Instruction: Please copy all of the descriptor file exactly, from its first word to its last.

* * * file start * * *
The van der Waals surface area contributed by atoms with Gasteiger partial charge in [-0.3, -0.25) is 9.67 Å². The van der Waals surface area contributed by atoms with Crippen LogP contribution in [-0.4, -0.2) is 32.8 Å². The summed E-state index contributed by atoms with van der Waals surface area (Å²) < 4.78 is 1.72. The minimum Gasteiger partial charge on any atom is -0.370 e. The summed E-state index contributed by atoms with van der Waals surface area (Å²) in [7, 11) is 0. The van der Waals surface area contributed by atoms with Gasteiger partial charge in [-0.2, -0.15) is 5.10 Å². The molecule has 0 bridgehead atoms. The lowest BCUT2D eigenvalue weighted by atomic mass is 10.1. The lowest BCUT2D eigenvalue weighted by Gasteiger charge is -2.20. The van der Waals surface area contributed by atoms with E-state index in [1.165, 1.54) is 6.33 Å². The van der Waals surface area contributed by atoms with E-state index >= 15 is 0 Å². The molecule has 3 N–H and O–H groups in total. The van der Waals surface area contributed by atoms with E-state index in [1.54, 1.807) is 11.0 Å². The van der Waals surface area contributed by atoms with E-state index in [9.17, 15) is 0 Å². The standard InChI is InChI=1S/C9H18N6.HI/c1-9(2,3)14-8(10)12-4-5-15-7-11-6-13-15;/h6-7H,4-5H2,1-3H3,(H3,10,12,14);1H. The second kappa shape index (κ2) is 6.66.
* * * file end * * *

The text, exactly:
The van der Waals surface area contributed by atoms with Gasteiger partial charge in [-0.3, -0.25) is 9.67 Å². The van der Waals surface area contributed by atoms with Crippen LogP contribution in [-0.4, -0.2) is 32.8 Å². The summed E-state index contributed by atoms with van der Waals surface area (Å²) < 4.78 is 1.72. The minimum Gasteiger partial charge on any atom is -0.370 e. The summed E-state index contributed by atoms with van der Waals surface area (Å²) in [7, 11) is 0. The van der Waals surface area contributed by atoms with Gasteiger partial charge in [-0.2, -0.15) is 5.10 Å². The molecule has 0 bridgehead atoms. The lowest BCUT2D eigenvalue weighted by atomic mass is 10.1. The lowest BCUT2D eigenvalue weighted by Gasteiger charge is -2.20. The van der Waals surface area contributed by atoms with E-state index in [1.165, 1.54) is 6.33 Å². The van der Waals surface area contributed by atoms with E-state index >= 15 is 0 Å². The molecule has 3 N–H and O–H groups in total. The van der Waals surface area contributed by atoms with E-state index in [1.54, 1.807) is 11.0 Å². The van der Waals surface area contributed by atoms with E-state index in [9.17, 15) is 0 Å². The standard InChI is InChI=1S/C9H18N6.HI/c1-9(2,3)14-8(10)12-4-5-15-7-11-6-13-15;/h6-7H,4-5H2,1-3H3,(H3,10,12,14);1H. The second kappa shape index (κ2) is 6.66.